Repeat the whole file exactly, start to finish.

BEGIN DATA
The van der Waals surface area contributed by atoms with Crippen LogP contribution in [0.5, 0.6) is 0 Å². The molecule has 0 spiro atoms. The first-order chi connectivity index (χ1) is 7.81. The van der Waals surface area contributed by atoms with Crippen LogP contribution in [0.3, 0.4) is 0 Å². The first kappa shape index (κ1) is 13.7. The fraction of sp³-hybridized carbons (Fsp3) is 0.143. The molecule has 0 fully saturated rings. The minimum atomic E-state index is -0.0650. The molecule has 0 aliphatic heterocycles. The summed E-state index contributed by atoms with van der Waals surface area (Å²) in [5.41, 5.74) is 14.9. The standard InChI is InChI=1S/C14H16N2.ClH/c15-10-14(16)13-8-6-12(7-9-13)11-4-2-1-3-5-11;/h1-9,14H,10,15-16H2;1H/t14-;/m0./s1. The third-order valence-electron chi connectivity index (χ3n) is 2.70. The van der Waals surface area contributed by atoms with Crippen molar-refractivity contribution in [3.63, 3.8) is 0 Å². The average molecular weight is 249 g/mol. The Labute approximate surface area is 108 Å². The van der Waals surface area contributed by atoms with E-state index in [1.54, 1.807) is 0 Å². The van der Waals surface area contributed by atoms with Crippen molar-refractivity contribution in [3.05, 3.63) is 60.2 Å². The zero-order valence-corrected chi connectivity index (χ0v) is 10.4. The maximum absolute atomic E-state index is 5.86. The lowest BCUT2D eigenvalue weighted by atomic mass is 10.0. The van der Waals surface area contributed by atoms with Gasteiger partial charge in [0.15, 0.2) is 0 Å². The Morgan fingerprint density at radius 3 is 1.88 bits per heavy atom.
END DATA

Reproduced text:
The van der Waals surface area contributed by atoms with Crippen LogP contribution in [0.5, 0.6) is 0 Å². The molecule has 0 spiro atoms. The first-order chi connectivity index (χ1) is 7.81. The van der Waals surface area contributed by atoms with Crippen LogP contribution in [0.3, 0.4) is 0 Å². The first kappa shape index (κ1) is 13.7. The fraction of sp³-hybridized carbons (Fsp3) is 0.143. The molecule has 0 fully saturated rings. The minimum atomic E-state index is -0.0650. The molecule has 0 aliphatic heterocycles. The summed E-state index contributed by atoms with van der Waals surface area (Å²) in [5.41, 5.74) is 14.9. The standard InChI is InChI=1S/C14H16N2.ClH/c15-10-14(16)13-8-6-12(7-9-13)11-4-2-1-3-5-11;/h1-9,14H,10,15-16H2;1H/t14-;/m0./s1. The third-order valence-electron chi connectivity index (χ3n) is 2.70. The van der Waals surface area contributed by atoms with Crippen molar-refractivity contribution in [3.63, 3.8) is 0 Å². The average molecular weight is 249 g/mol. The Labute approximate surface area is 108 Å². The van der Waals surface area contributed by atoms with E-state index in [1.54, 1.807) is 0 Å². The van der Waals surface area contributed by atoms with Crippen molar-refractivity contribution in [3.05, 3.63) is 60.2 Å². The zero-order valence-corrected chi connectivity index (χ0v) is 10.4. The maximum absolute atomic E-state index is 5.86. The lowest BCUT2D eigenvalue weighted by atomic mass is 10.0. The van der Waals surface area contributed by atoms with Gasteiger partial charge in [0.15, 0.2) is 0 Å². The Morgan fingerprint density at radius 3 is 1.88 bits per heavy atom.